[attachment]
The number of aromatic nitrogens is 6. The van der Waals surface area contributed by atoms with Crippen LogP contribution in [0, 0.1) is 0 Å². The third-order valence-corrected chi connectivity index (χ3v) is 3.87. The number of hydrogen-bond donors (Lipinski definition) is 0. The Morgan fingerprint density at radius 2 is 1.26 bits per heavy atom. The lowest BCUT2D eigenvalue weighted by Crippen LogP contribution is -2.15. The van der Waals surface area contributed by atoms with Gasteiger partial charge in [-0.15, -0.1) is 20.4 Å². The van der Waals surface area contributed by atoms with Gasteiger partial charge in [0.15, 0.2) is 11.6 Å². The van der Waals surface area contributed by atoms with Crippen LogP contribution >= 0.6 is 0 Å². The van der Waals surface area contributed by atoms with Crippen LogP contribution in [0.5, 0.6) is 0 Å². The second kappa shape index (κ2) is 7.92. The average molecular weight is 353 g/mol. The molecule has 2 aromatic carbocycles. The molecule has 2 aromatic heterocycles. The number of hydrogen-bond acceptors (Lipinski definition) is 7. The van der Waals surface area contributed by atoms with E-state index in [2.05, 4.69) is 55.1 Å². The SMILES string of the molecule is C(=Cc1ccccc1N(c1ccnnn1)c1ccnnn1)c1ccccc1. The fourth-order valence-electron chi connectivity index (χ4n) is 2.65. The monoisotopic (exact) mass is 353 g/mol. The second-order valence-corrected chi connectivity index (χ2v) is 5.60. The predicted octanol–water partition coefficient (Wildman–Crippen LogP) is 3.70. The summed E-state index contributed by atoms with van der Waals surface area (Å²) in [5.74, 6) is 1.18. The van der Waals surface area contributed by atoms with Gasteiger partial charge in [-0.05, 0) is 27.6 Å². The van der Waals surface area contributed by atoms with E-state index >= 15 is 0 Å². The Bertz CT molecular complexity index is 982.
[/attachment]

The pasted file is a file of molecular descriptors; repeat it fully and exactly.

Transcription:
The number of aromatic nitrogens is 6. The van der Waals surface area contributed by atoms with Crippen LogP contribution in [0, 0.1) is 0 Å². The third-order valence-corrected chi connectivity index (χ3v) is 3.87. The number of hydrogen-bond donors (Lipinski definition) is 0. The Morgan fingerprint density at radius 2 is 1.26 bits per heavy atom. The lowest BCUT2D eigenvalue weighted by Crippen LogP contribution is -2.15. The van der Waals surface area contributed by atoms with Gasteiger partial charge in [-0.15, -0.1) is 20.4 Å². The van der Waals surface area contributed by atoms with Gasteiger partial charge in [0.15, 0.2) is 11.6 Å². The van der Waals surface area contributed by atoms with Crippen LogP contribution >= 0.6 is 0 Å². The van der Waals surface area contributed by atoms with Crippen LogP contribution in [0.5, 0.6) is 0 Å². The second kappa shape index (κ2) is 7.92. The average molecular weight is 353 g/mol. The molecule has 2 aromatic carbocycles. The molecule has 2 aromatic heterocycles. The number of hydrogen-bond acceptors (Lipinski definition) is 7. The van der Waals surface area contributed by atoms with E-state index in [2.05, 4.69) is 55.1 Å². The SMILES string of the molecule is C(=Cc1ccccc1N(c1ccnnn1)c1ccnnn1)c1ccccc1. The fourth-order valence-electron chi connectivity index (χ4n) is 2.65. The monoisotopic (exact) mass is 353 g/mol. The second-order valence-corrected chi connectivity index (χ2v) is 5.60. The predicted octanol–water partition coefficient (Wildman–Crippen LogP) is 3.70. The summed E-state index contributed by atoms with van der Waals surface area (Å²) in [5.74, 6) is 1.18. The van der Waals surface area contributed by atoms with Gasteiger partial charge in [-0.05, 0) is 27.6 Å². The van der Waals surface area contributed by atoms with E-state index >= 15 is 0 Å². The Bertz CT molecular complexity index is 982.